While dust jackets performed with aplomb and fabulous artwork faded, turntables stopped turning, amplifier valves stayed cold and their inert gases within remained inert – perhaps in the darkness knowing they would never be warm again – a tiny spark was kept kindled by kindred spirits.

Those for whom portent and popularity and new-toy prestige are all suborned by a form of love difficult to describe.

As it happens, though: Everything old is new again.

Take me, for example; I reinvent myself every day – with varying degrees of success, it must be said. And in the immortal words of Leonard Cohen, “I ache in the places I used to play”.

I first heard those words on a record.

It would be lovely to imagine that Sony has decided to invest in making records because someone in that corporation was overwhelmed by an inspirational attack of fond nostalgia.

Not so much.

Demand and supply, profit and loss, is the only calculus that matters to some.

Bean counters have recognised that a growing number of people are pushing back against being railroaded into cramming their entire recreational experience into a device that can be carried in a pocket – that, once plugged into, shuts out the rest of the known universe, not to mention all the as yet unknown ones.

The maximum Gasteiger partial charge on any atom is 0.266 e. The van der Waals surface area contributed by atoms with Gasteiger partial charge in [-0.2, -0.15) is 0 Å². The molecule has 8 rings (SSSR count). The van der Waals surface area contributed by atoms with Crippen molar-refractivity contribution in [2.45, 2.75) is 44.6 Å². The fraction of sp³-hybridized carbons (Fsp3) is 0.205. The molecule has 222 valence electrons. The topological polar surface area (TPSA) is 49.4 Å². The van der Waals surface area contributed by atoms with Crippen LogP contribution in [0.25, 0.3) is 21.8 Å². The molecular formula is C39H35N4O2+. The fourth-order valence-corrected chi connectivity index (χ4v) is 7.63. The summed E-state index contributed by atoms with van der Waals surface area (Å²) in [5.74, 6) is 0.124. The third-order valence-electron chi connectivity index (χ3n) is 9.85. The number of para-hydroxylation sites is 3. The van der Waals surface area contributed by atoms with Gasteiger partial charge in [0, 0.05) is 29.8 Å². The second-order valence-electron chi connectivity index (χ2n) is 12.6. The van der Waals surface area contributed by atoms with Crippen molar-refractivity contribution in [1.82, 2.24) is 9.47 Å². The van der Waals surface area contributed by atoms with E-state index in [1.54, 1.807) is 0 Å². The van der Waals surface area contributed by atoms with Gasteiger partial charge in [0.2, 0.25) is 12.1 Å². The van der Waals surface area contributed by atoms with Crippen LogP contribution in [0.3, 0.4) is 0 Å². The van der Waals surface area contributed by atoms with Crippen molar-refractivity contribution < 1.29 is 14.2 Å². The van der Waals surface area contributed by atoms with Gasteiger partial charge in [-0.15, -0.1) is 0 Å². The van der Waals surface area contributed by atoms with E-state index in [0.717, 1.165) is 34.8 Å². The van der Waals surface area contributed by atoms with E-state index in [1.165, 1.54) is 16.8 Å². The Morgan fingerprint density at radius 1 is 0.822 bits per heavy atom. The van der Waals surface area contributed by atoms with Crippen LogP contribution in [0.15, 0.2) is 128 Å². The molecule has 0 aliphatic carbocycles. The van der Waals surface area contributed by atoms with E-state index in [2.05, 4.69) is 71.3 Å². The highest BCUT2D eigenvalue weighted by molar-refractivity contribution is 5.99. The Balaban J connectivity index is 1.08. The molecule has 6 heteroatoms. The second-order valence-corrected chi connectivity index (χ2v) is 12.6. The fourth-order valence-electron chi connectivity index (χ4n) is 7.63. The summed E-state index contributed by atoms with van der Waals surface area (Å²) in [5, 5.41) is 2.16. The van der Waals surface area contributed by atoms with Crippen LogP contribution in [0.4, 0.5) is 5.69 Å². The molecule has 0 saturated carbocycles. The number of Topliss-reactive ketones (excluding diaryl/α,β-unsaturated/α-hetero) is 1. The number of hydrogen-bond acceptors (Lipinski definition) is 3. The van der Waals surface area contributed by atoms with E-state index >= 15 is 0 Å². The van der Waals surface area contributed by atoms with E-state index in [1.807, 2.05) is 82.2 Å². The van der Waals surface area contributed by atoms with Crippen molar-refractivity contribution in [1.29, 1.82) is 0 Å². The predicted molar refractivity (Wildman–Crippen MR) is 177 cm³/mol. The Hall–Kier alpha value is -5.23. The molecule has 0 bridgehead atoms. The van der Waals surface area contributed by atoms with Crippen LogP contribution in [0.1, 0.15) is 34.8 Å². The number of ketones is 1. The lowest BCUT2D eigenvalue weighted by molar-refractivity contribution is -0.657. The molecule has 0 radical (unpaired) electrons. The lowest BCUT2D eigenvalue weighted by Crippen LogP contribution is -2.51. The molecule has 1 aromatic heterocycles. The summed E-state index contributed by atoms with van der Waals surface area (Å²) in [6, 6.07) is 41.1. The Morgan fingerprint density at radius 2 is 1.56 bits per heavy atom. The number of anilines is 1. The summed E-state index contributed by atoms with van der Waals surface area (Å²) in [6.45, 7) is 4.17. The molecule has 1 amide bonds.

Some have cottoned onto the artifice of the digital box.

Record-lovers think outside the square.

Recent data have revealed the same uptick for lovers of the printed word, whether in book form or a hard-copy newspaper.

Or, in your case, a magazine . . . come closer, have a smell, beautiful isn’t it?

In an office far from here priceless boxed-set packages that weigh quite a lot contain every book that has ever been written in English.

Among those pages that feel so good to the touch I discovered that I’m a Tellurian.

So are you . . . hail fellow, well met.

When the world spun at 33, 45 and 78rpm music was made by tellurian musicians; many of whom actually played their own instruments.

They were often not wealthy.

They were often stoned (in a good way).

Some became celebrities through grafting hard in a grinding regime of public performance. Fame had little to do with the infamy that plagues the digital divide.

Songwriters helped make sense of the nonsensical.

A startling few were etched into grooves on vinyl, and became “groovy”, timeless.